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phӯlai


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The Greek word phӯlē, usually but misleadingly translated ‘tribe’, was widely used in the Greek world to denote the principal divisions of the citizen body. Two sets are well attested in the Archaic period: the Dorian tribes Hylleis, Dymanes, and Pamphyloi, known as such in 7th‐cent. Sparta and elsewhere, and the Ionian–Attic tribes known in Archaic Athens, some Aegean islands, and Ionia. Archaic tribes appear to have functioned as military units (as Tyrtaeus says) and as constituencies for the selection of magistrates or councillors.

The best‐attested new system was that created by Cleisthenes (2) for Attica in or just after 508/7 bc. The landscape was regarded as comprising three zones, Urban, Coastal, and Inland. Each zone was split into ten sections called trittyĕs (‘thirdings’), to each of which were assigned between one and ten of the 139 existing settlements, villages, or town‐quarters, which were henceforth termed dēmoi (‘demes’). Three sections, one each from Urban, Coastal, and Inland, were then put together to form a tribe. The 30 sections therefore yielded ten tribes, each named after a local hero and each with a geographically scattered membership roughly equal in size and hereditary in the male line thenceforward. They rapidly took on various functions. They became the brigading units for the army; constituencies for the election of magistrates, esp. the ten generals (see strategoi), for the selection of members of the Council of 500 (see boule) and of the 6,000 jurors, and for the selection of boards of administrative officials of every kind; and bases for the selection of competing teams of runners, singers, or dancers at various festivals. They had their own corporate life, with officials and sanctuaries, and came to have an official order: Erechtheis, Aigeis, Pandionis, Leontis, Akamantis, Oineis, Kekropis, Hippothontis, Aiantis, and Antiochis.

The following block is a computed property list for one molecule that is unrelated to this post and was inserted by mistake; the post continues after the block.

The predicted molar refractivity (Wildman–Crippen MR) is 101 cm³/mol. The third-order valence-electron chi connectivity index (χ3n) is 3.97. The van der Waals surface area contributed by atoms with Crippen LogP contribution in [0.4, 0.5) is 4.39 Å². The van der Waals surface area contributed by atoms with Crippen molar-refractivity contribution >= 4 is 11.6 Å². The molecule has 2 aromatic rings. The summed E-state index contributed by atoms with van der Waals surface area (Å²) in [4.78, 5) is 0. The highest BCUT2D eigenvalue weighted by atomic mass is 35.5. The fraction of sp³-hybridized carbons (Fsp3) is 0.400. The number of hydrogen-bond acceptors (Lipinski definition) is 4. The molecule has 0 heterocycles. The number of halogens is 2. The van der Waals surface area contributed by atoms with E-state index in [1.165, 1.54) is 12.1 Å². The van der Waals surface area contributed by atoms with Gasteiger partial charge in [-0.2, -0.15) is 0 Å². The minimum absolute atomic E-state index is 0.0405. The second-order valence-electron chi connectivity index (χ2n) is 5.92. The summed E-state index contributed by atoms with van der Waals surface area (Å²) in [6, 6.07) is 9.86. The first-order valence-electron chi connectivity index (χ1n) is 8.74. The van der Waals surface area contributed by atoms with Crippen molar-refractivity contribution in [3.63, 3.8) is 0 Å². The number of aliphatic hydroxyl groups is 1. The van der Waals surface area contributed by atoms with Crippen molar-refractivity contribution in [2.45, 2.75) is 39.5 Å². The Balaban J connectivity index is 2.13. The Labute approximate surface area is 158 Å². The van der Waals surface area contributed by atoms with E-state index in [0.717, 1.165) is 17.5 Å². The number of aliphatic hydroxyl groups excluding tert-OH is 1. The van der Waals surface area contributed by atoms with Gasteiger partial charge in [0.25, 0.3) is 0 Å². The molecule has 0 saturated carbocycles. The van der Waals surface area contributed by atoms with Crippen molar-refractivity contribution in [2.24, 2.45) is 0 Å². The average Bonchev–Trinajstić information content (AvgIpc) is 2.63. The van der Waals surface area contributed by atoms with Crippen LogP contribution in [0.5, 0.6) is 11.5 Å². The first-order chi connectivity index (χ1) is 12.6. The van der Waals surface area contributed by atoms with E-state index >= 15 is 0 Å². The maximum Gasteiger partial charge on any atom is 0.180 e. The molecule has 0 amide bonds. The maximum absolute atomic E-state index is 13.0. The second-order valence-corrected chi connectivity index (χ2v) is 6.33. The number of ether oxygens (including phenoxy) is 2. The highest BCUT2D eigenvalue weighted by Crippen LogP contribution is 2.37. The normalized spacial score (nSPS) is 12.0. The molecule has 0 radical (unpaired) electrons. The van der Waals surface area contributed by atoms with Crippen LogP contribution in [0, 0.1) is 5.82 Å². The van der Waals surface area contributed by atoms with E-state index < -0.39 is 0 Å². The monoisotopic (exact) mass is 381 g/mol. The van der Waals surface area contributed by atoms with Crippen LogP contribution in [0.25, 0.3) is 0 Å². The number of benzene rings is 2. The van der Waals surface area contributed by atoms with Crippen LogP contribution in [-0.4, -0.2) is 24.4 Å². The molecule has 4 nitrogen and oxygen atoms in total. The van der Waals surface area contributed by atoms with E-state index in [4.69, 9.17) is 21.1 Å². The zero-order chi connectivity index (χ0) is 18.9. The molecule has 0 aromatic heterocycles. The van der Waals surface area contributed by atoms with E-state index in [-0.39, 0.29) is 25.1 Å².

Subjects: Classical Studies.


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